Yes, easily. We can actually take out most ICBMs using conventional explosives. I would be willing to bet we have a quick nuke drop warhead as a fallback if the conventional ones fail.
The trick is what kind of nuke to use and what altitude.
The nuke to use is an "enhanced" a.k.a "neutron bomb." The "enhanced" is a bit of misdirection. All fusion devices emit 99%+ of their energy as neutrons. To convert the neutrons into blast and heat and in general make a big explosion, you have to wrap them in a dense, neutron absorbing material like lead, polypropylene etc.
It's a myth that fusion nukes are highly destructive in space. With no atmosphere or ground to convert neutrons to heat and blast, you just get a rather large quick flashbulb for radiant effect. Space itself, even near earth space has so much volume that you have to be within something like 30km for a 1 megaton device to generate a killing pulse. (Intensity falls with the square of distance, remember.) On the surface, a 30km radius is massive, in space its a blip.
Neutrons don't kill other nukes by primarily heat, blast or frying the electronics. Instead, they transmute the isotopes within the enemy device, altering the critical ratios of those isotopes such that the device can never go critical. (Although, if close enough, the neutrons will cause heating in isotopes and blow it apart right there and some electronics can be fried by neutrons.)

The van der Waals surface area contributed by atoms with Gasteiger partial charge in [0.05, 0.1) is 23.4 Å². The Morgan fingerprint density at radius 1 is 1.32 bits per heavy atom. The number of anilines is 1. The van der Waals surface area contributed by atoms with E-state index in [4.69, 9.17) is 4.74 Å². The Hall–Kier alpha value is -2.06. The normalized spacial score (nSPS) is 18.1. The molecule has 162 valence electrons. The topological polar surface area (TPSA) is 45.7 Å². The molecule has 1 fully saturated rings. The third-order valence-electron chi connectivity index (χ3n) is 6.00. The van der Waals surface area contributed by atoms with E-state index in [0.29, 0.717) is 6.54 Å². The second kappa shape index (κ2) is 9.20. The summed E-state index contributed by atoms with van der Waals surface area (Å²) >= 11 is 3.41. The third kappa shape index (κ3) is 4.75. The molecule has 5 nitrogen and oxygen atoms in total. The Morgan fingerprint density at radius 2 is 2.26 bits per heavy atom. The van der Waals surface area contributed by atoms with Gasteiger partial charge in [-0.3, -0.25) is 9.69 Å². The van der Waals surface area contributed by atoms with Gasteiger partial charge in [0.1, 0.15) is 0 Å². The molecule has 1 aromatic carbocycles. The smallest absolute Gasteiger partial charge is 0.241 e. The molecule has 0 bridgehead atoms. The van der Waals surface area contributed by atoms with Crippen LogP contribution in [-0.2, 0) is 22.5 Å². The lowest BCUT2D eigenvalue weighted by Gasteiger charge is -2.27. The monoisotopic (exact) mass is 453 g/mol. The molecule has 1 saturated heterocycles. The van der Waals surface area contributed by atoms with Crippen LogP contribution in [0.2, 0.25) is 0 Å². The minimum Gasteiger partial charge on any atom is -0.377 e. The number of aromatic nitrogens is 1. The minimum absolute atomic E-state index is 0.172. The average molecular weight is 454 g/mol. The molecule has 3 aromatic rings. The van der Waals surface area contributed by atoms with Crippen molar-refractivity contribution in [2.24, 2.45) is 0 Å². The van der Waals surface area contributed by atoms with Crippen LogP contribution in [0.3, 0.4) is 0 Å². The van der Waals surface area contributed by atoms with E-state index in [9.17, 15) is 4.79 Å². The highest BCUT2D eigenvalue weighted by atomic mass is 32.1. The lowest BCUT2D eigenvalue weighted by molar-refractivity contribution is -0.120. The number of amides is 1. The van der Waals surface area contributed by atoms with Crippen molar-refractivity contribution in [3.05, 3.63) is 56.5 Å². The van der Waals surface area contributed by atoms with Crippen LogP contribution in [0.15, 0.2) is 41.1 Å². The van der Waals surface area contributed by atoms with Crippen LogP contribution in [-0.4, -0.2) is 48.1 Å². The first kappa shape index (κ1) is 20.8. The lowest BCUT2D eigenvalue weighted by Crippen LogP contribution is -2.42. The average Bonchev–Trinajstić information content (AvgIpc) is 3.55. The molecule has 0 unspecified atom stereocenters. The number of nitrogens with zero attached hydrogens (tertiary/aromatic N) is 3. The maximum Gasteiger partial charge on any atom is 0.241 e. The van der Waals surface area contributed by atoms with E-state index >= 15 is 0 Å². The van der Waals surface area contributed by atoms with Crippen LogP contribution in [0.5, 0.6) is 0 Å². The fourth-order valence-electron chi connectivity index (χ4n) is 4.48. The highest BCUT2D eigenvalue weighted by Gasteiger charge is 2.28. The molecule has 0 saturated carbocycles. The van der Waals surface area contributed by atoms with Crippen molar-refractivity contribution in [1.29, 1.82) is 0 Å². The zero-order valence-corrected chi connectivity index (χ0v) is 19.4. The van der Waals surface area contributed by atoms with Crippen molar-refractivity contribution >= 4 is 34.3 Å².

So, the best point of intercept is above the atmosphere i.e. 90miles/140km or higher. The really important satellites are in geosynchronous orbit at 25,000miles/40,000km, so they're safe from any interception blast.
Intercepting above the atmosphere also prevents the blinding effects of ionized atmosphere noted by others. Even that may not matter as the enemy will be tracked by multiple sensors deployed on the ground, airborne and from high satellites, all of which will be transmitted to the interceptor which can otherwise fly blind. The ecological and other ground effects are minimal. With little blast or heat, there is little plasma and thus little EMP.
The real utility of an interceptor system is that it introduces immense uncertainty in calculating the success for an attack. Nobody really knows how all the factors in a nuclear attack will combine to produce what output. The interceptor system might substantially fail in a real attack or it might wipe out the attack completely. In the latter case, you've done nothing but p*ss off the targeted polity.
That uncertainty was a big part of the Reagan's Star Wars mojo back in the 80s that helped bring the Soviets down. The Soviets had long planned on being able to launch a devastating first strike and then absorb a much smaller counter-strike. The maybe-it-will-work,-maybe-it-won't Star Wars talk, threw that out the window.
Active defense is the new hotness at all levels. The Israels' are knocking individual artillery rounds out of the sky and pre-detonating RPGs. Interceptors in one form or another, and at all levels are here to stay.